University of Wisconsin-Madison Physical Sciences Lab

View Through the Screen

Friday, February 3rd, 2017

In the building formerly known as the Synchrotron Radiation Center, PSL is building the newest neutrino detector for the Deep Underground Neutrino Experiment (DUNE). Rather than using the familiar photomultiplier tubes, like were used for the IceCube project, the DUNE project uses tiny wires wound around metal frames (Anode Panel Assembly or APAs) that are submerged in liquid argon at a temperature of -303 degrees F (or -185 degrees C). PSL, along with a lab in the United Kingdom, has been tasked with building the APAs.

Each APA consists of a stainless steel frame that is 20 feet long (6.3 meters), a layer of copper mesh, and 24 kilometers (almost 15 miles) of very thin copper beryllium wire wound around it. The wire is wound in four separate layers that are 1 cm apart. Due to the length of the wire, and number of wraps, it was too difficult to wind manually. PSL worked with a company to design a machine that would automatically wind the wires. Each wire is then soldered to a circuit board, with thousands of individual solder connections per APA.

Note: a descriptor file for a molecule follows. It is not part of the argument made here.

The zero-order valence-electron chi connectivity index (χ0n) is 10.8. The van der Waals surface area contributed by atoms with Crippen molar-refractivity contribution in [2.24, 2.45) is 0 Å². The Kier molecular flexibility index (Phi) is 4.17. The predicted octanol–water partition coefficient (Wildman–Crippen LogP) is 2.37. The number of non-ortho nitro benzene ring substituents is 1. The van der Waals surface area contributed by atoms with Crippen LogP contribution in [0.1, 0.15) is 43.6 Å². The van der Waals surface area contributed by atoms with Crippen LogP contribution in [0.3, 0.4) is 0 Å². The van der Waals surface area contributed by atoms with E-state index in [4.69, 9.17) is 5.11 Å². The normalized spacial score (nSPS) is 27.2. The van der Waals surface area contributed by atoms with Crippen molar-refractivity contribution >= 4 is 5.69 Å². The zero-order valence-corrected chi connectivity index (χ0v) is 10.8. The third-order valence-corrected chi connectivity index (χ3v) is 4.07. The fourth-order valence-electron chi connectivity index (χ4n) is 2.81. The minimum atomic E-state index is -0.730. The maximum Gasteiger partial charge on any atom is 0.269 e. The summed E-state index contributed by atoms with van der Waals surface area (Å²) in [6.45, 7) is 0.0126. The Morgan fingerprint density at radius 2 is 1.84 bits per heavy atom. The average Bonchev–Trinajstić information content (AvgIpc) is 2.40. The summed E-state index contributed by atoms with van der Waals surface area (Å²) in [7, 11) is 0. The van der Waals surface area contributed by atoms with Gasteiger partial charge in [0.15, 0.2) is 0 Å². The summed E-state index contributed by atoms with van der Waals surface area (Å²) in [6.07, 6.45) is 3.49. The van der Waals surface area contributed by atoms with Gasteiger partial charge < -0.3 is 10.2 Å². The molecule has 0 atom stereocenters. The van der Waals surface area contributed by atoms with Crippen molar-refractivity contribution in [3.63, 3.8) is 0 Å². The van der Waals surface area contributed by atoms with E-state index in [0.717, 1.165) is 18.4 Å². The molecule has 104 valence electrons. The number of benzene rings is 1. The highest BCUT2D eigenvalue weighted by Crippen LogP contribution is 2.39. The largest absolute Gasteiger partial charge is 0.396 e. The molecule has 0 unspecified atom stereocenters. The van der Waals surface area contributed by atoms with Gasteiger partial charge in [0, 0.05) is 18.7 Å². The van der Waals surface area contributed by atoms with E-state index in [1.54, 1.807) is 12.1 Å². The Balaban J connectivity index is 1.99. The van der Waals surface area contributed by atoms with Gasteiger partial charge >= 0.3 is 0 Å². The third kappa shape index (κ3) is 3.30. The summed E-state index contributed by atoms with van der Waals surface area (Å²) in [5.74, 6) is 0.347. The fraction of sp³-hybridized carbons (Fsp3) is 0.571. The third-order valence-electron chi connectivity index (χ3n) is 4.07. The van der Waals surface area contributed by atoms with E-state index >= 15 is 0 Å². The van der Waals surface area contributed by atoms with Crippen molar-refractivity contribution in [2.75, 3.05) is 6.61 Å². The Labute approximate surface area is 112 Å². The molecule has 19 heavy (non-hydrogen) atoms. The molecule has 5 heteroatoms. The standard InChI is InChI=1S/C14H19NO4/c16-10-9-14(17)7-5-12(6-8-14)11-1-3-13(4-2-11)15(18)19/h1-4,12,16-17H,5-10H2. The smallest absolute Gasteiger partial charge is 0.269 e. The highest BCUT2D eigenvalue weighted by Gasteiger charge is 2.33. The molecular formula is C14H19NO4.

We are building the first APA currently, and will be building two more, before shipping them to CERN for a small scale test.